at intellectual capacity from an engineering angle
with hard fast measurable parameters gauged by
outcome, not just theoretical capacity abilities.
||Just Saturday morning coffee thoughts before I go
to the beach with the family, not a call to arms
one way or another.
||Prime example: Rand Paul. Bright guy but
intellectually dishonest and lacking any sort of
||My own hypothesis is
that being bright, and intellectually curious allows
you to find the underdiscovered, undertraveled
intellectual paths and make connections in new but
not always rational ways, so after awhile you
become used to the flora and fauna off the beaten
path. A select few of these paths lead to streams of
new knowledge to become larger branches over
time. But most just wander around into dead ends.
And historically the beaten paths are often that way
for a reason, and in at least the scientific and
physics realms or in anything remotely related to
math or logic that's the way it is.
||I just find that the more I know, seems like the less I
know. Every answer brings twenty more questions.
||It's best to ease into these things so as not to implode.
||I think the way to be very clever and wrong is to cultivate a detachment from introspection. I think the best way to end up less wrong is to constantly ask yourself "am I wrong? What would happen if I was wrong about this idea? Can I think of any evidence or argument that could prove this idea wrong?"
||Of course I may have taken this idea too far and end up doubting everything and ending up even stupider.
||//people who overcome disabilities for whatever reason, I'm
[doctorremulac3], I have a physical disability. If you're serious
about this study & want to discuss such things, drop me an e-
||Wow Neut, I already have additional respect for you.
I'll drop you a line.
||//fascination with smart people who are wrong all the
//undertraveled intellectual paths and make connections in
new but not always rational ways,//
||These are linked. You can be too smart for your own good,
able to justify essentially anything to anyone, including
yourself. I can argue my way out of doing things I should
do. Jurgen Klopp, arguably the best football coach in the
world right now, said players should be intelligent, but not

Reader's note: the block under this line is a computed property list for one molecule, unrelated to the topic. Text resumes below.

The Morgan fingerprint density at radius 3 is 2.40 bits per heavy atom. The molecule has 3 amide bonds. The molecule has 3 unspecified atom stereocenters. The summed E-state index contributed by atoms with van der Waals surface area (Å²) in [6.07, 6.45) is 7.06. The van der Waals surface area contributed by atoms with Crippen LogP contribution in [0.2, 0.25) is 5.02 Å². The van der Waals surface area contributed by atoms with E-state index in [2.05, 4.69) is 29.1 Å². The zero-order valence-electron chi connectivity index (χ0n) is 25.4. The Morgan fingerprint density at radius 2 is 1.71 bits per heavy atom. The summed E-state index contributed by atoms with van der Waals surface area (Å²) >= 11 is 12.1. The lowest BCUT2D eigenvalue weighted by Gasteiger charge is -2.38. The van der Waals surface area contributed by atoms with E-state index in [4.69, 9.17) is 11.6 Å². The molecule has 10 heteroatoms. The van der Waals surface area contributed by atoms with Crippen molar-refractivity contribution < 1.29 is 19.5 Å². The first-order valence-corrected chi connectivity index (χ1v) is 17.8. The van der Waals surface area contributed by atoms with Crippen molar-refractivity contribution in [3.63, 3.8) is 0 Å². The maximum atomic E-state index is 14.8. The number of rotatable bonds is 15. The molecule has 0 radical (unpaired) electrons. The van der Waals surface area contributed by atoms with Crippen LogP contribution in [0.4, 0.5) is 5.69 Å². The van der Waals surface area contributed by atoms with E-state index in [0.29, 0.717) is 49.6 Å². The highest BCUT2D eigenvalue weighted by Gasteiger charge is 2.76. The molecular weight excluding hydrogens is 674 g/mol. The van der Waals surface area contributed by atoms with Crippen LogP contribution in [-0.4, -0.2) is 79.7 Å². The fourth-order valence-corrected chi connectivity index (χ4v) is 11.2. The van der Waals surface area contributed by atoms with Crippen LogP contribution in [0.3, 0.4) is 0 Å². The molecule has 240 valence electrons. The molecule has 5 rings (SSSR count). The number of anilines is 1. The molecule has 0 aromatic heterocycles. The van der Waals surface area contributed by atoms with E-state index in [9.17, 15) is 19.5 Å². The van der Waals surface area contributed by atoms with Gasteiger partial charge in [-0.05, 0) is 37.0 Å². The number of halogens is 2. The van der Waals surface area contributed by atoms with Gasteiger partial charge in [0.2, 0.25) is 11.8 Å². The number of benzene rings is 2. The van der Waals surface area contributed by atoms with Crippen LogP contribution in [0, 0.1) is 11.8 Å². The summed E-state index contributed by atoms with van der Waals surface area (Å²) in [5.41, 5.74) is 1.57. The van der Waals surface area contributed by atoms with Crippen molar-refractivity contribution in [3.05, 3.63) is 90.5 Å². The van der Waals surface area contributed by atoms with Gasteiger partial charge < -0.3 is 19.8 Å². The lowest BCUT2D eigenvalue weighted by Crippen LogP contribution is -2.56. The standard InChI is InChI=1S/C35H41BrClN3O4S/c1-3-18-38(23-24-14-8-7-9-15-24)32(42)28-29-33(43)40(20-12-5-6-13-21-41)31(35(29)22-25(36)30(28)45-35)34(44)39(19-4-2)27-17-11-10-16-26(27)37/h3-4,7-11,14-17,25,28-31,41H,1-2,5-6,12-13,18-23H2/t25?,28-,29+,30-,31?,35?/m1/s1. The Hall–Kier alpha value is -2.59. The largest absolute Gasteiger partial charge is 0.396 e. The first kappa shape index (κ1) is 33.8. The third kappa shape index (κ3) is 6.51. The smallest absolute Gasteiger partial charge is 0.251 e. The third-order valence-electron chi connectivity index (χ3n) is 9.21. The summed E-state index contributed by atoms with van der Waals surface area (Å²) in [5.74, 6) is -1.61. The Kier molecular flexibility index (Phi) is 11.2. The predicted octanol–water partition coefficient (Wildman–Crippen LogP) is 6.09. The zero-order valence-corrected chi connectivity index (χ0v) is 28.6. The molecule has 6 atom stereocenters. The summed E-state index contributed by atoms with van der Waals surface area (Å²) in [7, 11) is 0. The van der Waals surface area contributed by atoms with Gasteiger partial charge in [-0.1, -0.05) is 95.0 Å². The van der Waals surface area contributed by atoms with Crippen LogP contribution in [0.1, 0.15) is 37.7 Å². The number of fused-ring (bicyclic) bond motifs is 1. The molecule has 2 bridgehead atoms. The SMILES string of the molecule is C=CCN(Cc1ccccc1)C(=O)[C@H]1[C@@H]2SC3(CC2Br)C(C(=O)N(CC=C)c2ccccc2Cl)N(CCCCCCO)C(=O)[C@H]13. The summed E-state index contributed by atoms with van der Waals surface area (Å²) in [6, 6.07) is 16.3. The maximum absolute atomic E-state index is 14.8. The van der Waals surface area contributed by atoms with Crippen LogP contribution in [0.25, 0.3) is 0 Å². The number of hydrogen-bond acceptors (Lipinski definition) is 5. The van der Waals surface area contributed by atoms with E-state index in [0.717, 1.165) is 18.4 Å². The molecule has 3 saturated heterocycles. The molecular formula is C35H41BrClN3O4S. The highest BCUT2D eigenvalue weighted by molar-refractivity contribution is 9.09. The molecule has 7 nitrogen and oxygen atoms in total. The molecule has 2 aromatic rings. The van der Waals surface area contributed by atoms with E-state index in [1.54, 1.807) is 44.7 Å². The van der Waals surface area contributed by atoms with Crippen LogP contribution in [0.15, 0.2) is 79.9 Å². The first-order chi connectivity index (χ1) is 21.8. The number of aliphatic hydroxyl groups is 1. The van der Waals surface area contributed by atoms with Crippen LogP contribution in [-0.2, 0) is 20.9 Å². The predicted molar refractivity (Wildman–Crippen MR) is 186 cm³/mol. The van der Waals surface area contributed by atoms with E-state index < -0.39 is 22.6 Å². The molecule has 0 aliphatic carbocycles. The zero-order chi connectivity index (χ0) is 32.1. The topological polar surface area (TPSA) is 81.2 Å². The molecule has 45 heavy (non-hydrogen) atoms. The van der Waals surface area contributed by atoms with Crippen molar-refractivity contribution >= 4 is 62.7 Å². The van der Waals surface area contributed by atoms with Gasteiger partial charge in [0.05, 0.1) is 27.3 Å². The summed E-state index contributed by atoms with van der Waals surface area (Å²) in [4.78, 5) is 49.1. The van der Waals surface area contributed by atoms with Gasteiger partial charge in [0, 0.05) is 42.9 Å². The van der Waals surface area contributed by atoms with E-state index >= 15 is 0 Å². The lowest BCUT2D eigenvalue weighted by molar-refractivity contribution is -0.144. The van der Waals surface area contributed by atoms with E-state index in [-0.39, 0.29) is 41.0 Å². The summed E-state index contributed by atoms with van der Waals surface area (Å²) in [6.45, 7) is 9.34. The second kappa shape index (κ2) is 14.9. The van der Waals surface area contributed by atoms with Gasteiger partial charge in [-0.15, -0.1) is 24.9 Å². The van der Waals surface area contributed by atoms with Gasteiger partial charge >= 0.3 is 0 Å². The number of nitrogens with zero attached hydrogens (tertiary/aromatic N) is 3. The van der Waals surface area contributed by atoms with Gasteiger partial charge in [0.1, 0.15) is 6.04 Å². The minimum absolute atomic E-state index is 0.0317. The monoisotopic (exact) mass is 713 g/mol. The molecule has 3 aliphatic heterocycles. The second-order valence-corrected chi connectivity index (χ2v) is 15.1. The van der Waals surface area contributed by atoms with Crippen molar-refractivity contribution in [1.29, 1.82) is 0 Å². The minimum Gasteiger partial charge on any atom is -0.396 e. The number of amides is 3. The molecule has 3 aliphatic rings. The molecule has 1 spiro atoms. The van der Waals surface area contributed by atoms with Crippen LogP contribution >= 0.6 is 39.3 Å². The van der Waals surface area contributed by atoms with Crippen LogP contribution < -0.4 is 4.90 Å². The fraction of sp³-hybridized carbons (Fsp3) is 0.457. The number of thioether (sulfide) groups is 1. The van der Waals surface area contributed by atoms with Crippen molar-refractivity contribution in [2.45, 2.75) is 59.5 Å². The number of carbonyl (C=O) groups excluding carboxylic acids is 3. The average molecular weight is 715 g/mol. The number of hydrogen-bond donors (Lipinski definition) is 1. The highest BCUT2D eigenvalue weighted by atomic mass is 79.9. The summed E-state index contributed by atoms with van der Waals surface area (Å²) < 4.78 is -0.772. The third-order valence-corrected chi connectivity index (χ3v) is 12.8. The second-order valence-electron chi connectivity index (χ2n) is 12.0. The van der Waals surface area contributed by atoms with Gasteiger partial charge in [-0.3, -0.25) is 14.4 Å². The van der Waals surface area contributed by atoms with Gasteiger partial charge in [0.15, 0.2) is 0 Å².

"too smart", "they can disassemble a careful plan in a
completely rational way and then nobody has anything".
Military leadership training warns against being drawn into
arguments, those in charge may not be the brightest or
most convincing, but you can't allow the group discipline to
be questioned at each turn.
||Another interesting group, is the smart people, who are
almost always right, have the right tools and are
encouraged to check their work still get things wrong.
Example: BMW 5 series (e39) where the rear lights had a
wire going to each individual lamp, and a common ground
wire. Only the ground wire wasn't large enough to handle
the current of many lights on all at once. Professional
electrical engineers forgot the absolute basics of circuits. It
got signed off in a tediously careful German paper trail,
passed to the testing crew, no-one picked it up.
||//the more I know, seems like the less I know. Every answer
brings twenty more questions.//
||This is wise, and dangerous. It's wonderful to understand
your limitations, but in complex systems like the wet &
salty sciences, there's a dangerous path. I'm experienced
enough in a rigorous enough lab to know that most of the
tools I use are being mis-used by 90+% of people in the
field, and by extension, industry. That leave you with so
few solid data points to constrain your thinking, that you
might as well know nothing. Add to that the incentives for
arriving at the "correct" results in a high pressure system
where your job, health ins, and presence of yourself/family
in the country are tied to a single person... It becomes a
real mess. I'm now in the situation, where roughly half of
what I KNOW to be true is false. The hard thing to do is
build clever tests to start shoring up knowledge. The harder
thing to do, is to get money for that, when the money
givers are not interested in shoring up what we know and
instead like "Moon Shots".
||//the way to be very clever and wrong is to cultivate a
detachment from introspection.//
||Yes, or more formally, a failure of mental discipline/critical
thinking. It's mental self-indulgence without the right level
of cynicism, if that's the right word. That and the human
love of narrative.